When looking at questions on the GMAT, it’s very easy to fall into the mentality that there is only one correct answer. If I’m searching for some number xyz multiplied by another number abc, I don’t necessarily know the answer, but I know there’s only one value that will correctly satisfy the equation. The entire concept of multiple choice is predicated on having only one correct answer (also on knowing the alphabet), so it seems counter-intuitive that two values could both be the correct answer.

However, consider the simple case of any quadratic function. If X^2 = 9, then either the value 3 or the value -3 will work. If such a choice were given on a GMAT question, then the answer choices will contain either -3 or 3, but never both (the exclusive or: XOR). If the answer choices were, for example:

A) -3

B) -1

C) 0

D) 3

E) 5

This distribution would indicate that either answer A or D is correct. Examinees wouldn’t know which choice to pick, since either answer would be correct. The answer choices must look something like either:

A) -5 A) -3

B) -1 B) -1

C) 0 or C) 0

D) 3 D) 2

E) 9 E) 4

Each list has only one correct answer among the choices given. The trick is to not figure that the answer is 3, look through the list without 3 on it and begin to doubt yourself over everything (did I remember to lock the door when I left home this morning?). If the answer choice you found is not among the choices listed, that doesn’t necessarily mean that your math is faulty. It’s entirely possible that another answer that also works is on the list, so check for other options before doubting your work completely.

Let’s review a question that has two answers but isn’t as obvious as a quadratic equation:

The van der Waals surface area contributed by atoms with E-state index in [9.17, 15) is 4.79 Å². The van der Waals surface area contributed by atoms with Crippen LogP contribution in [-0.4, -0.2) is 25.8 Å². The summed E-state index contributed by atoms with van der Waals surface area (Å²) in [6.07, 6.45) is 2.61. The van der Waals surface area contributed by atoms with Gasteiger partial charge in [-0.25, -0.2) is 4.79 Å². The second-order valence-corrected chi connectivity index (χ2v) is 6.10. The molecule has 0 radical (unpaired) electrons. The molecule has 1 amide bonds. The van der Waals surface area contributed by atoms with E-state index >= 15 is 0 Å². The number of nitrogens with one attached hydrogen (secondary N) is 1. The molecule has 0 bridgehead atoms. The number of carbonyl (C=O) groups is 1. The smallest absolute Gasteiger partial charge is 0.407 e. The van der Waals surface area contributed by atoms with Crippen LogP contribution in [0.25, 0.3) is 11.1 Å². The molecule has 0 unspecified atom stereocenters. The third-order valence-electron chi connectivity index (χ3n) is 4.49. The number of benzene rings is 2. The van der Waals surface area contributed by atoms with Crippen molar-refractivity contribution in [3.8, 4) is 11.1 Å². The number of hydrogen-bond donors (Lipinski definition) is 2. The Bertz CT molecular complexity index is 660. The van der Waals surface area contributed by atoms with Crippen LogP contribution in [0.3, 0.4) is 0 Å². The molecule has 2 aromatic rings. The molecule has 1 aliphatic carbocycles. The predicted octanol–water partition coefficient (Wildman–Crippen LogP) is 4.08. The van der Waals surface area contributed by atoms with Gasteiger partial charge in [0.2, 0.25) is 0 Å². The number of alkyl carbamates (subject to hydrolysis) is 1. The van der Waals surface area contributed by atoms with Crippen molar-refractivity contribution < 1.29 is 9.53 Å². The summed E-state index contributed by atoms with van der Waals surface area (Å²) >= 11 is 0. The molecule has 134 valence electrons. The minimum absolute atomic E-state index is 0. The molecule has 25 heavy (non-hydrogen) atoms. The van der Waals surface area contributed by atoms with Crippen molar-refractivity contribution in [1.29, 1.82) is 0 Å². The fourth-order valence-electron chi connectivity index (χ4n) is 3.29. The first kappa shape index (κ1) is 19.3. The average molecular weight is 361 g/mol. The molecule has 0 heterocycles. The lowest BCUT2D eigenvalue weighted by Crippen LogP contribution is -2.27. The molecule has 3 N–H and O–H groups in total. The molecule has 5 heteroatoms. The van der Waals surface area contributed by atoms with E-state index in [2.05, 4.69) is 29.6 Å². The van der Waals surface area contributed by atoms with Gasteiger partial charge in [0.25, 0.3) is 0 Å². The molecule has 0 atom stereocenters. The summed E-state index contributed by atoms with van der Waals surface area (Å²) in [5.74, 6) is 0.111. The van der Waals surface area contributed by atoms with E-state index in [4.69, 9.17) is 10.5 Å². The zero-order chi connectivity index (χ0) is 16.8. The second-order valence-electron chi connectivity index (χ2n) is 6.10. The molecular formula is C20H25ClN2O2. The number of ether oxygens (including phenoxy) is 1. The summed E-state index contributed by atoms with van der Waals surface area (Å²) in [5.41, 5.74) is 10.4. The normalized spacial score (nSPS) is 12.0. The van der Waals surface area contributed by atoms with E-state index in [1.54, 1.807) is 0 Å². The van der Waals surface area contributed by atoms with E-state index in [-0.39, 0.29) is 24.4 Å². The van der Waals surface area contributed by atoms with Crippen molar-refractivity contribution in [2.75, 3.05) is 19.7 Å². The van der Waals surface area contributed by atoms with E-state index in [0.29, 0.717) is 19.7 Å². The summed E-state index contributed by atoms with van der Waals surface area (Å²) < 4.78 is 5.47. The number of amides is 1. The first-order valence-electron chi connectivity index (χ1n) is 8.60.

On the number line, if w > x, y is the midpoint between w and z, and x is twice as far from z as it is from w, then (w – y) / (z – x) could equal which of the following?

A) -2

B) -¼

C) 0

D) ¼

E) 3/2

This question can be solved in a couple of different ways, but the easiest is probably to visualize it with a number line. Let’s start by arbitrarily putting x and w, where w has to be bigger than x. The number line goes from – infinity to infinity (and beyond!)

x w

-∞ ∞

The next variable is z, and the only instructions we are given is that x is twice as far away from z as it is from w, which means z can easily be near the beginning of the number line.

z x w

Using this z, we know that y must be the midpoint between x and z, so let’s choose arbitrary small values that satisfy the conditions and plug them into the given equation to see what we get. I will define x as 1 and w as 3 and put the other numbers in between in order to only get integers.

z y x w

-3 0 1 3

Picking x to be 1 and w to be 3 gives a gap of two. Z is twice as far from x so it has to be four away from 1 (making it -3). Y is the halfway point from -3 to 3, so it is 0.

The equation (w – y) / (z – x) using the values above is (3-0) / (-3-1). This gives us -3/4. However, if we go back through the answer choices, -3/4 is not on the list. However, this is not because the math was incorrect or a mistake was made, there simply was another option for z on the number line.

Since z must be twice as far from x as from w, z can simply be further along the number line on the positive axis. Let’s redefine the original z as z1 and this new one as z2:

z1 y1 x w y2 z2

-3 -1 1 3 4 5

Z2 needs to be twice as far from x as it x is from w, so z2 must be 5. Y2 is the midpoint between 3 and 5, so it must be 4.

Now if we plug in the z2/y2 values into the equation (w – y) / (z – x), we get (3-4) / (5-1), which is -1/4, or answer choice B.

On the GMAT, it’s important to note that some answers can be correct, but not possible choices because another answer choice is also correct. Had the answer choice -3/4 been an option, many test takers would have chosen it and the other half would have opted for -1/4. Both answers are correct and neither is better than the other, but there is a conflict between them that multiple choice can’t easily solve.

One of the correct answers will be omitted because, on the GMAT (as in Highlander), there can be only one.

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*Ron Awad is a GMAT instructor for Veritas Prep based in Montreal, bringing you weekly advice for success on your exam. After graduating from McGill and receiving his MBA from Concordia, Ron started teaching GMAT prep and his Veritas Prep students have given him rave reviews ever since.*